Any number of retail sector analysts I talk to are confused at the moment. A host of companies, from Gome to KFC, are reporting weaker same store sales (SSS) growth recently while all the data points to continued strong consumption. A contradiction, they suspect. The major problem is that many firms are trotting out the "cautious Chinese in time of recession" line to analysts. This is disingenuous and also rather silly – some analysts may swallow the line, but most of them are actually quite bright. Whether the ultimate cause of falling SSS is poor retailing strategy or tougher competition (so the total pie is getting sliced thinner), the analysts I’ve spoken to are starting to work it out. Ultimately, the global economy will recover and those same analysts will say to firms, "Did you really think we were that stupid?"
A couple of tales of how fast things are changing for the better: First, a trip to Suzhou to sort out a bunch of permits for a client. I’d heard there was a new central permit application center, but still expected to trail around dingy offices all day. Not a bit of it. The new center is gleaming with a range of desks, one for each type of permit. The fees are displayed on a board and you simply fill in the application and pay. The whole place is fitted out with cameras to prevent corruption and the clock starts ticking on your application as soon as it’s entered into the computer. You receive a text telling you when it’s been approved. If they don’t deal with it in a specified time you get another text apologizing and naming a more senior official who is following it up. Quite simply, the system is amazing. I’m told these one-stop centers are being rolled out nationwide.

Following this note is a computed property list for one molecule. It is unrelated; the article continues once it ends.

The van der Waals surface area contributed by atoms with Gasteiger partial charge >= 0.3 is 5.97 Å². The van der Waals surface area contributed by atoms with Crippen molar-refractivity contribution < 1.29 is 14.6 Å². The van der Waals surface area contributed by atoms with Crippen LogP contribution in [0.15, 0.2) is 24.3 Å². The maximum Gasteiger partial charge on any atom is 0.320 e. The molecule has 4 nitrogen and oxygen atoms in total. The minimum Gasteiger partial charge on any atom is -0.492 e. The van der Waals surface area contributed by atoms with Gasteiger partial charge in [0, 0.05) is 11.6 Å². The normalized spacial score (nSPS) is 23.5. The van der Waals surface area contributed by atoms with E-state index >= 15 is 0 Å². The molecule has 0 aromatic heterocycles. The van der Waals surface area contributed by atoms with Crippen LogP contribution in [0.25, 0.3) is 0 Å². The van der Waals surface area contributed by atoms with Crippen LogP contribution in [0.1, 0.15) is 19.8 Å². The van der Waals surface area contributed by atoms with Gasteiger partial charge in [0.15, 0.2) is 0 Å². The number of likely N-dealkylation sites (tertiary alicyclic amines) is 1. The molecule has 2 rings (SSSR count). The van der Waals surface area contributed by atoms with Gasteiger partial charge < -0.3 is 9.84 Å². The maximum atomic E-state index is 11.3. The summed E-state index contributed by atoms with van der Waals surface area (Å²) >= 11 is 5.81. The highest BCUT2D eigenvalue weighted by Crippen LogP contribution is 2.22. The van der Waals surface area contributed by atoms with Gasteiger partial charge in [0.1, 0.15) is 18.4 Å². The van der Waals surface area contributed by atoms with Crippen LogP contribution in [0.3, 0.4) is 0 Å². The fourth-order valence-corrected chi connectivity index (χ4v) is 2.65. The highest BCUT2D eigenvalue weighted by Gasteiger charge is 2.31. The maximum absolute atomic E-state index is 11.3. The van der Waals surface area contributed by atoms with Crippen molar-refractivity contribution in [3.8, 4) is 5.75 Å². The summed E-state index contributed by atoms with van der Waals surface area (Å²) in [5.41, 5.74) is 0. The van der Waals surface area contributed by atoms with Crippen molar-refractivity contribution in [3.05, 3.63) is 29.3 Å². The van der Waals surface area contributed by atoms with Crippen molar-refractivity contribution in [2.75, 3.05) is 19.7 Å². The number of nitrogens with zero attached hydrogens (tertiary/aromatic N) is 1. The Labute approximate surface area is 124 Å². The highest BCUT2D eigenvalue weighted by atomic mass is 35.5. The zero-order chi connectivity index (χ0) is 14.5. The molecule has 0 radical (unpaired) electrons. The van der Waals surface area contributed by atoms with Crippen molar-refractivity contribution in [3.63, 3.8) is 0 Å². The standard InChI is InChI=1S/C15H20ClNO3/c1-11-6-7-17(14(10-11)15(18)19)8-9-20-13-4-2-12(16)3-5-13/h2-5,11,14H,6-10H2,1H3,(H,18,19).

Secondly, to Chengdu to bid for a government procurement contract on behalf of another client. Now, this was always a murky world but great efforts have been made to clean it up lately. In Chengdu (and now in other cities too) the tender process is advertised in journals and online. Your tender goes into a sealed box in a new tendering center run by the Ministry of Supervision. The box is opened in front of officials and those tendering. All the tenders are read out publicly. A computer then selects a random jury of experts who are summoned to examine the bids. The jurors are not told what the project is or who the bidders are until they arrive and have their phones confiscated. They are then sealed off like a jury in a court until an announcement on the winner is made.
I know what you’re thinking – surely the system can be abused. But to me this system is about as corruption-free as you can get. There’s still the opportunity for construction firms to form cartels pre-bidding and for some to overbid to let another win, but the government is wise to this. Two procedures have been introduced to stop cartelism: they set target prices so nobody can bid exceptionally high or low; and they have created "whistleblower" lines with full immunity guaranteed to anyone revealing cartel practices. The really corrupt may well look for ways around this, but people involved in bidding for government contracts in the EU and US tell me it’s the most secure and advanced tendering system they’ve ever seen.
How many donuts can a Shanghainese eat? It seems corporate executives are hoping the answer is rather a lot. Dunkin’ Donuts plans to have 100 outlets in the city by 2011 while Mr Donut is aiming for 66. There is talk of other donut chains also coming in plus all those baked goods served up by Carrefour, Wal-Mart and independent donut shops around town. If all these expansion plans come to fruition then Shanghai will be China’s donut capital – what an honor!